0

David Dodd Nov. 29, 2009 @ 1:37 a.m.

Rickey, I have no pets and do not believe in the concept of a zoo. Monkeys sling poo and masturbate because, hell, they're locked up in a cage, what else are they going to do? Lock me up in a cage, and you can sign me up for a lot of poo slinging and masturbation. It seems appropriate behavior in such circumstances.

0

RobertScorpio Nov. 29, 2009 @ 10:20 a.m.

Preloaded...maybe not. But we are all raised in environments where we are 'uploaded' with views of the world that are peppered with stereotypes.

And, SDANIES, I don't care how you respond to this; but YOU will not pull over to help everyone. You can say you will, but I know humanity far to well to know you won't. I cant tell already that many of the people on this site wouldn't pull over to help a black gangsta looking, hell I wouldn't. And SDanels, neither would you.

Luckly for you they all drive Escalades that aren't about to break down on the side of the road.

0

Josh Board Nov. 29, 2009 @ 2:56 p.m.

Scorp...because someone wouldn't pull over to help just anyone, really doesn't prove much.

I used to always pull over and help people. Most often when their car needed to be pushed to a gas station, and I saw them struggling with one person steering and one pushing.

The reason I stop less now is because...EVERYONE has a cell phone. So they won't be stranded for long (I figure). They also have those boxes on the freeway for phone calls (I used one once before I had a cell phone, and it worked wonderfully)

Rickey...your monkey premise is very flawed. If we just walk around going by our instincts, I'm guessing people would just walk into stores and steal food, rape women, and every man would be cheating on his wife.

So, instead of going on and on with your goofy monkey theories.....which really don't prove a lot. I think most of us agree, we are animals. Or that we became humans evoling from apes and monkeys (hi Fred). But so what.

0

RobertScorpio Nov. 29, 2009 @ 4:37 p.m.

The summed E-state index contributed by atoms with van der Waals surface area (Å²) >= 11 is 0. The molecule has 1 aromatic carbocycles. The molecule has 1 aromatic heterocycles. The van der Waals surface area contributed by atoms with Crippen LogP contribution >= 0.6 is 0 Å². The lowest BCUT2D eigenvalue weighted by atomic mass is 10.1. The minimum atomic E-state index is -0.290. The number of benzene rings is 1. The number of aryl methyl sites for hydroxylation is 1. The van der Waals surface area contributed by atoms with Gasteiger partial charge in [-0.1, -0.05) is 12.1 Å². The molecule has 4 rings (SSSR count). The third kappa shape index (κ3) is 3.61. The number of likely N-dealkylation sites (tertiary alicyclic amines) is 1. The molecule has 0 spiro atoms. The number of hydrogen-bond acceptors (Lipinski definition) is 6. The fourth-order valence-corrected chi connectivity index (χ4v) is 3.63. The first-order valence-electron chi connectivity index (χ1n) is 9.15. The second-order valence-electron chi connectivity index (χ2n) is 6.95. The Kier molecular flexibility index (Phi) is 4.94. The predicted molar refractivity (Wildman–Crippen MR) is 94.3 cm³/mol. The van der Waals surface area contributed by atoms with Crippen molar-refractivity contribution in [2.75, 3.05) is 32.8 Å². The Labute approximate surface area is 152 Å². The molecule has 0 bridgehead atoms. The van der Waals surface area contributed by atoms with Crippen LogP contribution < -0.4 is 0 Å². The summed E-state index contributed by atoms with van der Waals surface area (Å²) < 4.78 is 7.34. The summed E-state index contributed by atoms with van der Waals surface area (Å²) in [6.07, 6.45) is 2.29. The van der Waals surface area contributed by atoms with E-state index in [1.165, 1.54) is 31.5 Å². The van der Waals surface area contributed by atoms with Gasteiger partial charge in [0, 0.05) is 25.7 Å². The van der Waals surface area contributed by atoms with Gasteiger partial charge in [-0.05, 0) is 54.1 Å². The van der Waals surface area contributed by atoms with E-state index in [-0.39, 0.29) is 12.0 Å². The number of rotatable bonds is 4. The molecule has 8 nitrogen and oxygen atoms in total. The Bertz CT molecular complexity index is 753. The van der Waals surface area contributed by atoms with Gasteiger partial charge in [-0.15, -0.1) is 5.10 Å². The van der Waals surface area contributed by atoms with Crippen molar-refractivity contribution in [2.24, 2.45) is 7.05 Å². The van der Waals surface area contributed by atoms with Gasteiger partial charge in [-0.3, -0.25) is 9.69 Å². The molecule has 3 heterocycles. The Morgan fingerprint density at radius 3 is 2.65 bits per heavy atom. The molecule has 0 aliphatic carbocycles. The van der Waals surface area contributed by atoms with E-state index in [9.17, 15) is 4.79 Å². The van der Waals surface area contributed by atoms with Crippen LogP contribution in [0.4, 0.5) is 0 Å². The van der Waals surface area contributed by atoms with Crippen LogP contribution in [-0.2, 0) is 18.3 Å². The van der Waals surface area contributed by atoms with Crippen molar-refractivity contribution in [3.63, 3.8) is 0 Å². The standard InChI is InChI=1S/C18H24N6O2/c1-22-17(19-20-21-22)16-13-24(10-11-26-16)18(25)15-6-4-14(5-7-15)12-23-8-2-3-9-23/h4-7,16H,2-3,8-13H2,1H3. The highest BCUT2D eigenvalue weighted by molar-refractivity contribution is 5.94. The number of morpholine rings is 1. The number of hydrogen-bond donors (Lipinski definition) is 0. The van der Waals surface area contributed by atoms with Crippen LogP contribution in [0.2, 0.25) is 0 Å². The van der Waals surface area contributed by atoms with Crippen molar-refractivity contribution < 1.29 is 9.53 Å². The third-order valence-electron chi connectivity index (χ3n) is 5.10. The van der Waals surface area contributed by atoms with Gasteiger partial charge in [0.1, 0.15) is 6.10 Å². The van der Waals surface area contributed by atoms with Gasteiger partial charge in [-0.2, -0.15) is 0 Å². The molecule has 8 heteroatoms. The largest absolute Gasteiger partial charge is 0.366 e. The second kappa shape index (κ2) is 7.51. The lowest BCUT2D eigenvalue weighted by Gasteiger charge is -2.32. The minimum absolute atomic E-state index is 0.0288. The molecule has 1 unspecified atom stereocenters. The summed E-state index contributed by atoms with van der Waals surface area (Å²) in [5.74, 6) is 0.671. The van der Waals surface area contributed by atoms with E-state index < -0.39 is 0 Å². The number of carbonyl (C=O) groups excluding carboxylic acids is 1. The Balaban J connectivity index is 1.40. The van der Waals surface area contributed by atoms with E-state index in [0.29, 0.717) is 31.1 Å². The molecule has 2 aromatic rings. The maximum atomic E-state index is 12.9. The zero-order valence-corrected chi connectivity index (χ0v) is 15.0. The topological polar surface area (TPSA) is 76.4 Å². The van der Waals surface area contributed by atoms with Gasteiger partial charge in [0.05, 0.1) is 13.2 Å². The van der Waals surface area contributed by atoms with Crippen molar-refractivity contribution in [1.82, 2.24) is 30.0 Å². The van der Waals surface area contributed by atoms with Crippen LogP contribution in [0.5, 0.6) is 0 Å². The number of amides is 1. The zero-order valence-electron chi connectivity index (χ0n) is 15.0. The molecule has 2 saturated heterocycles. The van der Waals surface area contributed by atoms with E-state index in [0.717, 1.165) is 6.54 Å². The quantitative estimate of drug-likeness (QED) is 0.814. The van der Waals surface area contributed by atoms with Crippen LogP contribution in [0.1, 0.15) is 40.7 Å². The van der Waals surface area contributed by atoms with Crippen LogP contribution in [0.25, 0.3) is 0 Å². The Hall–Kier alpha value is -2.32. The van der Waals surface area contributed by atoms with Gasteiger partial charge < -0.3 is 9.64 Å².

Sorry Josh, once again you are living in some 'ideal' reality in your brain. Most people do not pull over to help anyone; for the same reason they don't try to stop a shoplifter right in front of them; they are afraid. I still remember a long ago episode of COPS where they showed the number of cars that passed by a 'staged' abandoned motorist. I doubt much has changed in the era of cellphones.

You say you don't pull over now because most people have cells? So you are at least pulling over to ask them if they have a cell righ? Or to make sure if they do its charged, just to be sure right??? Wouldn't want to know that they got knifed to death by some whacko simply because they were left on the side of the road by other drivers because everyone assumed they had a cellphone.

Sorry, I ain't buying it.

0

Josh Board Nov. 29, 2009 @ 7:07 p.m.

Well, I agree that a lot of people don't stop because of the fear of doing it. But a lot of other things are going on as well.

First, I don't know jack about cars. I can barely put a tire on a jack, for that matter. So what good is it for me to stop?

Yes, on two occasions, I've stopped and offered them the use of my cell phone. And they told me they already had it covered.

I even parked a great distance in front of them, and didn't walk all the way over, so the women wouldn't have anything to worry about.

Anyway, you have to consider so much before pulling over. Do you have time to do this, or are you heading somewhere you need to be by a certain time?

What if someone hits me, while I'm pulled over helping them? What if they carjack me? What if this is all a big ploy to get robbed?

vs

Am I really going to be providing any help at all?

0

Sign in to comment

Join our
newsletter list

Enter to win $25 at Broken Yolk Cafe

Each newsletter subscription
means another chance to win!

Close